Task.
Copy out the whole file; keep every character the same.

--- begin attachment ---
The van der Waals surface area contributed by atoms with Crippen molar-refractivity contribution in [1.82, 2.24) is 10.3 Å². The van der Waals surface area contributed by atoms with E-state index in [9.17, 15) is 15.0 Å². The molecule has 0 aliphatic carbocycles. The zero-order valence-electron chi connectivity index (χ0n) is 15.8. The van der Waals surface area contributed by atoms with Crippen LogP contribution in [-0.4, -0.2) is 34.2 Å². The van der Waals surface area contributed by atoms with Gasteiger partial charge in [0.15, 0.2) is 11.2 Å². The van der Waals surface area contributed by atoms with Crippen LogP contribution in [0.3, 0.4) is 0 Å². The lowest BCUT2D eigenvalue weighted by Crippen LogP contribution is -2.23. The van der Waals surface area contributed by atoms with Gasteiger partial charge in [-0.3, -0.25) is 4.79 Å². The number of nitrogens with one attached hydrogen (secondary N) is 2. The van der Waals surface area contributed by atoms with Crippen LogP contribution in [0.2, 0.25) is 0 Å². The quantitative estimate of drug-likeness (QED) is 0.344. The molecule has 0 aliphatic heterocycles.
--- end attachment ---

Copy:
The van der Waals surface area contributed by atoms with Crippen molar-refractivity contribution in [1.82, 2.24) is 10.3 Å². The van der Waals surface area contributed by atoms with E-state index in [9.17, 15) is 15.0 Å². The molecule has 0 aliphatic carbocycles. The zero-order valence-electron chi connectivity index (χ0n) is 15.8. The van der Waals surface area contributed by atoms with Crippen LogP contribution in [-0.4, -0.2) is 34.2 Å². The van der Waals surface area contributed by atoms with Gasteiger partial charge in [0.15, 0.2) is 11.2 Å². The van der Waals surface area contributed by atoms with Crippen LogP contribution in [0.3, 0.4) is 0 Å². The lowest BCUT2D eigenvalue weighted by Crippen LogP contribution is -2.23. The van der Waals surface area contributed by atoms with Gasteiger partial charge in [-0.3, -0.25) is 4.79 Å². The number of nitrogens with one attached hydrogen (secondary N) is 2. The van der Waals surface area contributed by atoms with Crippen LogP contribution in [0.2, 0.25) is 0 Å². The quantitative estimate of drug-likeness (QED) is 0.344. The molecule has 0 aliphatic heterocycles.